Apple's Jeff Williams calls cars 'the ultimate mobile device' in discussion on CarPlay

Posted:
in Future Apple Hardware edited May 2015
As the CarPlay rollout slowly marches on and rumors swirl around a possible Apple-branded electric car, Apple operations chief Jeff Williams on Wednesday referred to cars as "the ultimate mobile device."




"The car is the ultimate mobile device, isn't it?" Williams said at Re/code's Code Conference, responding to a question about which new markets Apple is looking at. "We explore all kinds of categories. We'll certainly continue to look at those, and evaluate where we can make a huge difference."

Williams was referring to CarPlay, but his comments are sure to add fuel to the Apple Car fire.

Rumors of an Apple car first surfaced in February of this year, with reports that the iPhone maker was preparing to "give Tesla a run for its money" with a new electric vehicle. Apple is thought to have "several hundred" workers on the car project, which is said to be codenamed "Titan."

The rollout of CarPlay, meanwhile, continues to expand. At the same conference, GM CEO Mary Barra announced that CarPlay would come to 14 Chevrolet models for 2016.
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Comments

  • Reply 1 of 36
    rogifanrogifan Posts: 10,669member
    Of course Williams is going to say he was talking about CarPlay. That will be the standard answer as Apple doesn't want to give anything away. But the question was about the next $10-$20B business. That won't be CarPlay.
  • Reply 2 of 36
    thewhitefalconthewhitefalcon Posts: 4,453member
    Quote:

    Originally Posted by Rogifan View Post



    Of course Williams is going to say he was talking about CarPlay. That will be the standard answer as Apple doesn't want to give anything away. But the question was about the next $10-$20B business. That won't be CarPlay.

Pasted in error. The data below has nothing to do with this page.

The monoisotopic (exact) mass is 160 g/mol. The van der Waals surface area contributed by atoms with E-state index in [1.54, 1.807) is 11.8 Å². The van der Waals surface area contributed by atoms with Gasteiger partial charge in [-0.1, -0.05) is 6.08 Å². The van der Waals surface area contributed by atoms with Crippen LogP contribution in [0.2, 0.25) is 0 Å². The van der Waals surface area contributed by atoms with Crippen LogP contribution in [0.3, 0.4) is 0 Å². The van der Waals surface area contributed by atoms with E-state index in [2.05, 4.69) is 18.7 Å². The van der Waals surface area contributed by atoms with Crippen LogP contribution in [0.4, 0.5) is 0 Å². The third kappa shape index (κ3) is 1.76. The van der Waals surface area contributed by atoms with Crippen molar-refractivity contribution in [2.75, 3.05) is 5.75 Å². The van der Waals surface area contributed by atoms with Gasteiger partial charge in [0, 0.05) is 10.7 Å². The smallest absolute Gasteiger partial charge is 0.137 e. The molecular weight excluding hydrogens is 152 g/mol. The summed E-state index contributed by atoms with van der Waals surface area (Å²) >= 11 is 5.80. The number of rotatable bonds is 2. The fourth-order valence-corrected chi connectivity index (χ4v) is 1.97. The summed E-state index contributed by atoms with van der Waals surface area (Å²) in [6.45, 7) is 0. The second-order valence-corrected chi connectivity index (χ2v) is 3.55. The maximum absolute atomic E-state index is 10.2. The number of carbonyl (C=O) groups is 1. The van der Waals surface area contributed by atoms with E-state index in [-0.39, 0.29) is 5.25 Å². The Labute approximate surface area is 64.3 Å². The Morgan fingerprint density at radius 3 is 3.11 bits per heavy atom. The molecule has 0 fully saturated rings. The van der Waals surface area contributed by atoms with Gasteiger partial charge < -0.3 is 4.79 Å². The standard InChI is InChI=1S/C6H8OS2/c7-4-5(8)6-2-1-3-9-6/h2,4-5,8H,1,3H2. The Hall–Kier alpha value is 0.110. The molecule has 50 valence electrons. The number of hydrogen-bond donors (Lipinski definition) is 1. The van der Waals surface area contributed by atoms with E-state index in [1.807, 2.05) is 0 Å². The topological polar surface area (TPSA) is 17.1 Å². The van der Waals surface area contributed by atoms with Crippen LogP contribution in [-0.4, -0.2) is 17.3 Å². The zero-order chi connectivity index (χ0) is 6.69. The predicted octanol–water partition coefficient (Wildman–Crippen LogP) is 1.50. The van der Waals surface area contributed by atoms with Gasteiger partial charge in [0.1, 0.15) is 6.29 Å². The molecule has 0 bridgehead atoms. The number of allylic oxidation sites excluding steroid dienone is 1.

Kinda small for a car business though.

     

    Jobs commented in his biography, when asked who else did vertical integration the way they did, that the car companies were the most clear example. And it's true; while they don't build as much anymore, and they do use off the shelf components in some cases (tires, glass) they do typically design things and have someone else build to their specifications.

     

    (Of the main US brands, Ford designs and builds the most, Chrysler the least, with GM somewhere in the middle)

     

    Basically, I'm saying that Apple's culture translates well to building automobiles.

  • Reply 3 of 36
    mac_128mac_128 Posts: 3,150member
    Quote:

    Originally Posted by TheWhiteFalcon View Post

     

    Basically, I'm saying that Apple's culture translates well to building automobiles.


    Apple may very well build a car someday, and while I agree the business model translates similarly, it differs in one very big way -- the car business is by and large a capital intensive, low profit margin, business. The premium automakers make something in the realm of around 6-10% any given year, while most automakers make something less than 5%. In other words, Apple will have to invest heavily to launch the business, only to receive little in return, forcing them to recoup in volume sales, like the rest of the car makers.

  • Reply 4 of 36
    SpamSandwichSpamSandwich Posts: 29,770member

    "Apple Car fire"? Now there's a gigantic assumption.

  • Reply 5 of 36
    rogifanrogifan Posts: 10,669member
    mac_128 wrote: »
    Apple may very well build a car someday, and while I agree the business model translates similarly, it differs in one very big way -- the car business is by and large a capital intensive, low profit margin, business. The premium automakers make something in the realm of around 6-10% any given year, while most automakers make something less than 5%. In other words, Apple will have to invest heavily to launch the business, only to receive little in return, forcing them to recoup in volume sales, like the rest of the car makers.